As evidenced by the Behavioral Insights Team launched by the UK government as well as the creation of a White House Social and Behavioral Sciences Team, so-called nudges have caught fire with policymakers around the globe. Popularized by Richard Thaler and Cass Sunstein’s recent best-selling book, the nudge idea has been praised as a low-cost, choice-preserving innovation – while criticized as too paternalistic and full of unintended consequences in practice.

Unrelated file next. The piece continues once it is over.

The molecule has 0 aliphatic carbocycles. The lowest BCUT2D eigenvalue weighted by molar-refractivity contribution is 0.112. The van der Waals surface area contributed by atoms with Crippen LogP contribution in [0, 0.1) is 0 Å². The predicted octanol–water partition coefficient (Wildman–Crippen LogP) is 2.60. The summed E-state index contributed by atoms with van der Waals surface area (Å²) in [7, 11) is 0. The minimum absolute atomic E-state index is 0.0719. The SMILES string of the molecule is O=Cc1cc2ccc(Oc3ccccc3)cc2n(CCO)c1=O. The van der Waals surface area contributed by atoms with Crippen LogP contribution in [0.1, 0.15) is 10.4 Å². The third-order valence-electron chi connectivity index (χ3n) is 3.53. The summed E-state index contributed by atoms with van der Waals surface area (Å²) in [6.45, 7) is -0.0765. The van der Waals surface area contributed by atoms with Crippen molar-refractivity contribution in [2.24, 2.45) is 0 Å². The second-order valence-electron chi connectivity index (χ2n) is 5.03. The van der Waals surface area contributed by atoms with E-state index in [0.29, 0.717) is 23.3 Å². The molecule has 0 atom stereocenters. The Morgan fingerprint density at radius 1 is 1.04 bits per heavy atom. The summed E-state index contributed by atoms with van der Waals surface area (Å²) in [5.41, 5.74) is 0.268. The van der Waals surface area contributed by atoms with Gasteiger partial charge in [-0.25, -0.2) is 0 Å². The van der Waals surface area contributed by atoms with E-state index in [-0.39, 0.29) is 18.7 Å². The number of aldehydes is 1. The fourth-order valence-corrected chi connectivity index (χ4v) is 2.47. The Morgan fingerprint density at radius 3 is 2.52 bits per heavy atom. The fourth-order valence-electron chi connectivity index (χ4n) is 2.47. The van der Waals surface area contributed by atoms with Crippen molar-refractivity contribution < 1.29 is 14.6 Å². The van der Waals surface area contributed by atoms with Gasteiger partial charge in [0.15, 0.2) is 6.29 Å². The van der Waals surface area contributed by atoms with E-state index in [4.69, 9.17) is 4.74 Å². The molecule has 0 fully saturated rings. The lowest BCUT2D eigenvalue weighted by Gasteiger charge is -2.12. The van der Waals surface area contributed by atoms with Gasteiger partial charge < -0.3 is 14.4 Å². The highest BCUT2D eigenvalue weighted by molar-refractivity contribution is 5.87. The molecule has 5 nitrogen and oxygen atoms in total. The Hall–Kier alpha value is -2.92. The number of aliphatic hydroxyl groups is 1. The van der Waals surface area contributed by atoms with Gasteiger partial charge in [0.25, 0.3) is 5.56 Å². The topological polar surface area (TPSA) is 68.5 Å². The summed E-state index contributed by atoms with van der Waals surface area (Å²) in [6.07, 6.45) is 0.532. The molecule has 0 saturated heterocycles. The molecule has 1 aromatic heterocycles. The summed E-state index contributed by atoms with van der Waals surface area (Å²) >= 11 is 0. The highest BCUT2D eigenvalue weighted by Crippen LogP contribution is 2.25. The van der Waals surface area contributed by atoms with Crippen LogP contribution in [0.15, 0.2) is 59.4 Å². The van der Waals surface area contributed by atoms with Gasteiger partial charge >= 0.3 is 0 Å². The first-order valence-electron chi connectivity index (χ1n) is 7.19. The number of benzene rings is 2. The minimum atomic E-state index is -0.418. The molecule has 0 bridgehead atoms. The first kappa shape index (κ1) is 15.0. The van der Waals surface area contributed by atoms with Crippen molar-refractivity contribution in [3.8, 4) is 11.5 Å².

A different approach would entail the creation of a wholly new, independent institution akin to the UK’s Behavioral Insights Team – or so-called Nudge Unit. The strength of this model draws from a specialized team of experts specifically dedicated to the work of nudging; however, its weakness also stems from its separateness. It might function as a kind of outsider, with little ability to initiate real reform. Sunstein emphasizes that the UK’s Nudge Unit has been successful precisely because it has enjoyed high-level support and access from Cabinet members and departments.